Mergers & Acquisitions Checklist

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Merging two companies can be challenging. Each firm likely has different support systems, corporate cultures and overlapping, incompatible job positions. A checklist is useful to prevent managers from overlooking critical areas so they can complete the merger and acquisition efficiently.

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  • Companies seek other firms to merge with for such reasons as accessing new markets, defending market share and acquiring added resources such as capital, customers and personnel. Before searching for a company to acquire, a company must clearly identify the goals of the acquisition, what type of company would be a good fit and what conditions must be met for the acquisition to be pursued.

Due Diligence

  • Once a potential merger candidate is found, in-depth due diligence must occur. Financial records should be closely examined to help put a value on the acquisition. Customers should be interviewed to determine what kind of good will there is the marketplace. A background check on the company and its senior executives should be conducted.

Negotiation

  • Both the acquired and acquiring company must be open and willing to negotiate if they both have a serious interest in the merger. The acquiring company should not be locked into stated rules and guidelines. Before making an offer to the company being acquired, the acquiring company should ask how much the company to be acquired wants to be paid.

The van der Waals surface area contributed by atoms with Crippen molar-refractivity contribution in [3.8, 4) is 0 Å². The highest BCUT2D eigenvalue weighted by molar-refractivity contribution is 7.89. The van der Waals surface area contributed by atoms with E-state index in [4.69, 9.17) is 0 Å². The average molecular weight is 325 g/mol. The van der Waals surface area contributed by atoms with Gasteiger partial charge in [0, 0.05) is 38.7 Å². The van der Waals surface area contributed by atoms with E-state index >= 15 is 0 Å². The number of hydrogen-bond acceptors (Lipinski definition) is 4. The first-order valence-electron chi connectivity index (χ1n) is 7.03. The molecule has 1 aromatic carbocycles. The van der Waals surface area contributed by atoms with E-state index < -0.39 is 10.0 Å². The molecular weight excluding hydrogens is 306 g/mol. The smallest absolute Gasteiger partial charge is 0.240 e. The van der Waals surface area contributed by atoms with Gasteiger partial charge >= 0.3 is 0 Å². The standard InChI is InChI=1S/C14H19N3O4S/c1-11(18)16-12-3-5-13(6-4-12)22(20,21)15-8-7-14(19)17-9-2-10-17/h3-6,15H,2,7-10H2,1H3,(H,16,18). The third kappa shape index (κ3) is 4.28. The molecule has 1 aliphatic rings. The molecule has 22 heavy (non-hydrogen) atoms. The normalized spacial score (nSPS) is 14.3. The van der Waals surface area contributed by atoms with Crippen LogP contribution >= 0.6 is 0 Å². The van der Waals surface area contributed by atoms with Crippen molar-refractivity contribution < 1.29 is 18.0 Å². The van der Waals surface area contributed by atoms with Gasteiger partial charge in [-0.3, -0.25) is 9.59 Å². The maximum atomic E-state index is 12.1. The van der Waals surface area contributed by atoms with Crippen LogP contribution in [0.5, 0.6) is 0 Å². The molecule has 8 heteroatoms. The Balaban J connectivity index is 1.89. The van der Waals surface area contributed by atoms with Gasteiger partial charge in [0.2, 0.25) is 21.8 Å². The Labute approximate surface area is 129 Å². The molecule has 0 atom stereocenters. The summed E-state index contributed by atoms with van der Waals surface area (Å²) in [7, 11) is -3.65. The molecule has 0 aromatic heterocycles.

Implementation

  • Assemble an acquisition team representing key business functions, such as operations, marketing and finance. The group should develop an implementation plan to define key activities and responsibilities for merging the two companies. For example, the people responsible for integrating computer systems at both companies need to coordinate the merging of data and computer hardware from each company. A decision must be made about the handling and merging of employee benefits between the two companies.

Warnings

  • When pursuing a potential company to acquire, be prepared for surprises and have a contingency plan in place. Key executives may decide to leave the company. If not funded internally, financing sources may suddenly become unavailable. The media may cover the planned merger before the merger has been completed. Be flexible and adaptable as progress is made in merging the two companies. Be prepared to walk away from a potential merger if new facts are discovered that could jeopardize its success.

References

  • Photo Credit Jupiterimages/Photos.com/Getty Images
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